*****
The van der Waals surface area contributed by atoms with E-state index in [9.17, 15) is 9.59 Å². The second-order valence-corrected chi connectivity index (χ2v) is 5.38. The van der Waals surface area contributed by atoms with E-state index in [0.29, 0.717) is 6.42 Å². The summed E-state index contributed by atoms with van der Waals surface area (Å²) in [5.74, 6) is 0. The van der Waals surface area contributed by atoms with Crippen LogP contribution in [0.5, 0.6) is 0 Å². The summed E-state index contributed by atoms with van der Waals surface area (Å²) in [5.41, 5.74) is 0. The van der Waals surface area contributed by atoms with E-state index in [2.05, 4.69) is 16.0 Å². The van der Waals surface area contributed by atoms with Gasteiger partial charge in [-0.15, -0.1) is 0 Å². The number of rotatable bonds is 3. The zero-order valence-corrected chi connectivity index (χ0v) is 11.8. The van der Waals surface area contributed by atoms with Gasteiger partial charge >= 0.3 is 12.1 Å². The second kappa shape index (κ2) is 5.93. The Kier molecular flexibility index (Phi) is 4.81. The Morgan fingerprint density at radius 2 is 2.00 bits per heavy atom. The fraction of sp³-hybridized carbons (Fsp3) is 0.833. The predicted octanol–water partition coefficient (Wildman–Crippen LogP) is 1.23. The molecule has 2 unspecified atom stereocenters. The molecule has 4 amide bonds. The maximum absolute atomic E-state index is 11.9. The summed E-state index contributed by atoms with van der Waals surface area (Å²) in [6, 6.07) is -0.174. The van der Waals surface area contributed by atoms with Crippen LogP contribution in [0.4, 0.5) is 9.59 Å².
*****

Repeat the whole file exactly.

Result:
The van der Waals surface area contributed by atoms with E-state index in [9.17, 15) is 9.59 Å². The second-order valence-corrected chi connectivity index (χ2v) is 5.38. The van der Waals surface area contributed by atoms with E-state index in [0.29, 0.717) is 6.42 Å². The summed E-state index contributed by atoms with van der Waals surface area (Å²) in [5.74, 6) is 0. The van der Waals surface area contributed by atoms with Crippen LogP contribution in [0.5, 0.6) is 0 Å². The summed E-state index contributed by atoms with van der Waals surface area (Å²) in [5.41, 5.74) is 0. The van der Waals surface area contributed by atoms with E-state index in [2.05, 4.69) is 16.0 Å². The van der Waals surface area contributed by atoms with Gasteiger partial charge in [-0.15, -0.1) is 0 Å². The number of rotatable bonds is 3. The zero-order valence-corrected chi connectivity index (χ0v) is 11.8. The van der Waals surface area contributed by atoms with Gasteiger partial charge >= 0.3 is 12.1 Å². The second kappa shape index (κ2) is 5.93. The Kier molecular flexibility index (Phi) is 4.81. The Morgan fingerprint density at radius 2 is 2.00 bits per heavy atom. The fraction of sp³-hybridized carbons (Fsp3) is 0.833. The predicted octanol–water partition coefficient (Wildman–Crippen LogP) is 1.23. The molecule has 2 unspecified atom stereocenters. The molecule has 4 amide bonds. The maximum absolute atomic E-state index is 11.9. The summed E-state index contributed by atoms with van der Waals surface area (Å²) in [6, 6.07) is -0.174. The van der Waals surface area contributed by atoms with Crippen LogP contribution in [0.4, 0.5) is 9.59 Å².